First neutrino observation in the Zero Gradient Synchrotron's 12-foot bubble chamberThe neutrino was born.
Christened by Enrico Fermi,
in the 1930’s—
a half-baked idea.
Every particle — electrons, protons, photons, quarks —
a unique personality has.
Heavy particles, neutrons, decay
into protons and electrons.
      Energy going into the process
doesn't equal
the amount coming out —
an impossibility.

Austrian-born theorist Wolfgang Pauli
      moved to propose:
the reaction also emits
evanescent little things,
conveniently,
to make up the difference.
Pouring from the sun,
the equations predicted,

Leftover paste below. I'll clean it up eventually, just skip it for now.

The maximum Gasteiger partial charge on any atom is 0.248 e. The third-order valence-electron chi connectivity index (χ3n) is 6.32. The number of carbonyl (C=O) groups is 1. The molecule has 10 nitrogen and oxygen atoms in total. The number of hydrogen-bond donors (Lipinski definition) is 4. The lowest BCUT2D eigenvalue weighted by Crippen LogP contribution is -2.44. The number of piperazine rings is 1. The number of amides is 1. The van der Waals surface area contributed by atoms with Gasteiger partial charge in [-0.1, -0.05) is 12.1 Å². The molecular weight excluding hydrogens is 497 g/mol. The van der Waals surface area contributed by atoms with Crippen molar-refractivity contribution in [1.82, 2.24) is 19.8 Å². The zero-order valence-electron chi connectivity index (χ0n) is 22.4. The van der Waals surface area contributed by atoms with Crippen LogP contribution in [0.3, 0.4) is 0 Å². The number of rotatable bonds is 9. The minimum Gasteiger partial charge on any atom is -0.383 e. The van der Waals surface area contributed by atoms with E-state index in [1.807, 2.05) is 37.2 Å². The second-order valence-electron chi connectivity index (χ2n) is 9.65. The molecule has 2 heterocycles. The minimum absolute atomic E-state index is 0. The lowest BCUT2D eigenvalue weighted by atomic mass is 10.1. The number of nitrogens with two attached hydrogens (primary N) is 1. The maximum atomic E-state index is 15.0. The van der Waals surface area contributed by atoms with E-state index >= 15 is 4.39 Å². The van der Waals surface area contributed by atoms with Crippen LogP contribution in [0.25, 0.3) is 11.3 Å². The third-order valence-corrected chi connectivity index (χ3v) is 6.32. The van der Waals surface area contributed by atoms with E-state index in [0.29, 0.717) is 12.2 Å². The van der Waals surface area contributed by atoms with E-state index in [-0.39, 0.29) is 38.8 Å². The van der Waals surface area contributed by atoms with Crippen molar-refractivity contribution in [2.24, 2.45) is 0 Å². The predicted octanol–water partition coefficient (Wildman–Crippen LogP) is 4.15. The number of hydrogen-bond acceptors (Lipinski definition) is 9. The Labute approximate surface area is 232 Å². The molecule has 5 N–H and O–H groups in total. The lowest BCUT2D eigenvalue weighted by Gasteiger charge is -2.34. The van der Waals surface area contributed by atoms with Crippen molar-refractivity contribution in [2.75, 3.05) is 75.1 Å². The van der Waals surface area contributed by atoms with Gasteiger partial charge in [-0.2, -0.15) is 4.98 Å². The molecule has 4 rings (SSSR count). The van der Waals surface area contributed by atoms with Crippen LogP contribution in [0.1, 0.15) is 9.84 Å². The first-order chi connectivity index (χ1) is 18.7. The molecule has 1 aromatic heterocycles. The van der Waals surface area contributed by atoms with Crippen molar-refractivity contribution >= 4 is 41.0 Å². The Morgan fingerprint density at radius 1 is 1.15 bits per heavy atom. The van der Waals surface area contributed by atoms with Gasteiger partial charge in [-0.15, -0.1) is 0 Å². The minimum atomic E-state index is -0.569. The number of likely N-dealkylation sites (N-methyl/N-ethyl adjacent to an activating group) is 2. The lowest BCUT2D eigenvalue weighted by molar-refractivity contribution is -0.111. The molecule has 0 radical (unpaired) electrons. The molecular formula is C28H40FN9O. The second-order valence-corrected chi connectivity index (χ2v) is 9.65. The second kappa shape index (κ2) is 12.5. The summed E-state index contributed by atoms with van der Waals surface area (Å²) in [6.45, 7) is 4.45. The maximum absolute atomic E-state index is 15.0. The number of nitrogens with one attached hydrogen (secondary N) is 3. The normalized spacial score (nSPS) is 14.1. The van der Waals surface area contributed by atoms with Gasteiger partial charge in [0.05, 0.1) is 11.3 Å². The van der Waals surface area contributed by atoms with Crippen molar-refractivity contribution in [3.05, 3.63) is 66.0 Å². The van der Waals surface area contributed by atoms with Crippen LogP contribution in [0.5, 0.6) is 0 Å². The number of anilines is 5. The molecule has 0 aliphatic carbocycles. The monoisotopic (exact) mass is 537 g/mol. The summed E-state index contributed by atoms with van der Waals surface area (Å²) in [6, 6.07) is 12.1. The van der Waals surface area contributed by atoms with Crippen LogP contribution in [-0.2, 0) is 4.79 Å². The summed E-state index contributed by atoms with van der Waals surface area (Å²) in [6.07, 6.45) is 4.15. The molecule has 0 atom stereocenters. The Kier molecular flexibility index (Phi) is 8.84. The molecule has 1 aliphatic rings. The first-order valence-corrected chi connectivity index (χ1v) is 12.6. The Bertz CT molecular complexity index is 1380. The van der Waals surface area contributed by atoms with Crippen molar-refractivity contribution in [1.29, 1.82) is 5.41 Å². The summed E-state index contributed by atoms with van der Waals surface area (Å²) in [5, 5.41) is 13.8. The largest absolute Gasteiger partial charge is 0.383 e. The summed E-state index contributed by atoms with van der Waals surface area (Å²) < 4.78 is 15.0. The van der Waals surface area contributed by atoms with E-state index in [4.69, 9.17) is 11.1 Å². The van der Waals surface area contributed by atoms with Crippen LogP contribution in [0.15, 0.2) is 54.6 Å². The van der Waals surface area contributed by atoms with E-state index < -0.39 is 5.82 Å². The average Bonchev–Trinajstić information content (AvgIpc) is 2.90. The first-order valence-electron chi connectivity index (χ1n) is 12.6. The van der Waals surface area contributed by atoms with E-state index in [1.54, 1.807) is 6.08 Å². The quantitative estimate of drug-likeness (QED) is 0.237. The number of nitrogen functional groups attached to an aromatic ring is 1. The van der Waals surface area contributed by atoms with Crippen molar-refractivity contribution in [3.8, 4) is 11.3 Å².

trillions upon trillions of fleeting particles
should slice the earth every second.
The earth is just a silly ball,
                to them,
how do you catch one ….
a trap?
1956

Two experimenters, Frederick Reines and Clyde L. Cowan Jr.,
figured out how.
Neutrinos, it appeared,
were Real
after all.
The subject, with a roster of adjectives
so obligatory
each had been assigned
its own word-processor key.
ghostly, insouciant, evanescent, and elusive.

Copyright © 2005, John E. Gray

John E. Gray is a physicist and mathematician by education. He publishes physics and philosophy papers as a hobby. His primary interest is in writting poetry that illuminates some aspect of science or ontology. He also writes SF poetry for amusement.